The Poem

(Critical Survey of Literature for Students)

Gamuret, younger son of King Gandein of Anjou, refuses to live as a vassal in the kingdom of his older brother, notwithstanding the brother’s love for Gamuret. The young man, given gifts of gold by his king brother, as well as horses and equipment and men-at-arms, leaves Anjou to seek his fortune. Hoping to find for himself fame and love, Gamuret goes first to battle for Baruch at Alexandria; from there he goes to the aid of the Moorish queen Belakane. Belakane had been falsely accused of causing the death of her lover, Eisenhart, and was besieged in her castle by two armies under the command of Friedebrand, king of Scotland and Eisenhart’s uncle.

Gamuret, after raising the siege, becomes the husband of Belakane, who gives birth to his son, Feirefis. Gamuret tires of being king of Assagog and Zassamank, and so he journeys abroad again in search of fame. Passing into Spain, Gamuret seeks King Kailet and finds him near Kanvoleis. The two enter a tournament sponsored by the queen of Waleis. Gamuret does valiant deeds and carries off all the honors of that tournament, thereby winning a great deal of fame as the victor. Two queens who had watched the lists during the tournament fall in love with Gamuret, but Queen Herzeleide wins his heart and marries him. They love each other greatly, but once again the call of honor becomes too great to let Gamuret remain a housed husband. Receiving a summons from Baruch, he leaves once more for Alexandria. In the fighting there he is treacherously killed and given a great tomb by Baruch. When news of his death reaches the land of Waleis, Queen Herzeleide sorrows greatly, but her sorrow is in part dissipated by the birth of a child by Gamuret. Herzeleide names the boy Parzival.

Parzival is reared by his mother with all tenderness and love. As he grows older he meets knights who fare through the world seeking honor. Parzival, stimulated by tales of their deeds, leaves his homeland in search of King Arthur of Britain. He hopes to become one of Arthur’s knights and a member of the order of the Round Table. During his absence, his mother, Queen Herzeleide, dies. On his way to Arthur’s court, Parzival takes a token from Jeschute and thus arouses the jealous anger of her husband, Orilus. Further along on his journey he meets a woman named Sigune and from her learns of his lineage and his kinship with the house of Anjou. Still later, Parzival meets the Red Knight and carries that knight’s challenge with him to King Arthur. Having been knighted by the king, Parzival sets forth again in quest of knightly honor. Finding himself in the land of Graharz, he seeks out Gurnemanz, prince of the land, who teaches the young knight the courtesy and the ethics of knighthood.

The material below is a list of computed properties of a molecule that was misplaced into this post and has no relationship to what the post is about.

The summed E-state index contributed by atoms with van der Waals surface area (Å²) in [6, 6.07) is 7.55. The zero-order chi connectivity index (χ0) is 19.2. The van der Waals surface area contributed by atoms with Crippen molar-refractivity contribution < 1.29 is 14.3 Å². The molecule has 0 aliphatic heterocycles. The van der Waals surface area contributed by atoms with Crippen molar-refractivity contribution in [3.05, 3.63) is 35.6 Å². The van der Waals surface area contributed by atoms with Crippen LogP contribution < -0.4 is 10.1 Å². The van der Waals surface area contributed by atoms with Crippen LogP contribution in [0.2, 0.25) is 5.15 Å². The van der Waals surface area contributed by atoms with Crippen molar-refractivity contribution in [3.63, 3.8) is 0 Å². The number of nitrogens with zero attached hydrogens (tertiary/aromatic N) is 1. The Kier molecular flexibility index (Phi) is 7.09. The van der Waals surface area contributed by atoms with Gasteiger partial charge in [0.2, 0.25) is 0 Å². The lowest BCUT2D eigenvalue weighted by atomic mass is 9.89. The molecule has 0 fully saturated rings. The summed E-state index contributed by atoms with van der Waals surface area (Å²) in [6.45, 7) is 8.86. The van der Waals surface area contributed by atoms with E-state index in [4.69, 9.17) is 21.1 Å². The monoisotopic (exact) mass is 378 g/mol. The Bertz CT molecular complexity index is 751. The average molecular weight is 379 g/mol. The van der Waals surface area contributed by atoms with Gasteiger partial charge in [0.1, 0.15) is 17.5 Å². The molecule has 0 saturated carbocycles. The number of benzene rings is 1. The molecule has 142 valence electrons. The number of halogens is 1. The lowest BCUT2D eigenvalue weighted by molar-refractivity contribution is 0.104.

From Graharz, Parzival journeys to Pelrapar, which he finds besieged by enemies. He raises the siege by overthrowing Kingron. After this adventure, Parzival falls in love with...

(The entire section is 1186 words.)


(Great Characters in Literature)

Blamires, David. Characterization and Individuality in Wolfram’s “Parzival.” Cambridge, England: Cambridge University Press, 1966. Devotes a chapter to each of the nine major characters in his exploration of the technique of individualization in Wolfram’s romance, demonstrating that Parzival fits within the trend toward individuality in twelfth century literature.

Green, Dennis Howard. The Art of Recognition in Wolfram’s “Parzival.” Cambridge, England: Cambridge University Press, 1982. Posits that much of the difficulty in reading Parzival lies in Wolfram’s style of revealing while concealing. The audience is invited to cooperate in the process of recognition: “Penetrating the mysteries of the Grail thus becomes for the listeners what the attainment of Grail kingship is for Parzival.”

Loomis, R. S. “Wolfram von Eschenbach’s Parzival.” In The Development of Arthurian Romance. New York: W. W. Norton, 1970. Introduction to the themes and origins of Parzival. Places the romance within the context of the growth of Arthurian literature from its beginnings to Malory.

Poag, James F. Wolfram von Eschenbach. Boston: Twayne, 1972. Chapters on Wolfram’s life, his literary outlook, his other works, and Parzival. Bibliography.

Weigand, Hermann John. Wolfram’s “Parzival”: Five Essays with an Introduction. Edited by Ursula Hoffmann. Ithaca, N.Y.: Cornell University Press, 1969. Examines such topics as Wolfram’s originality versus his dependence on sources and the nature of Parzival’s misadventures during his first visit to the Grail Castle.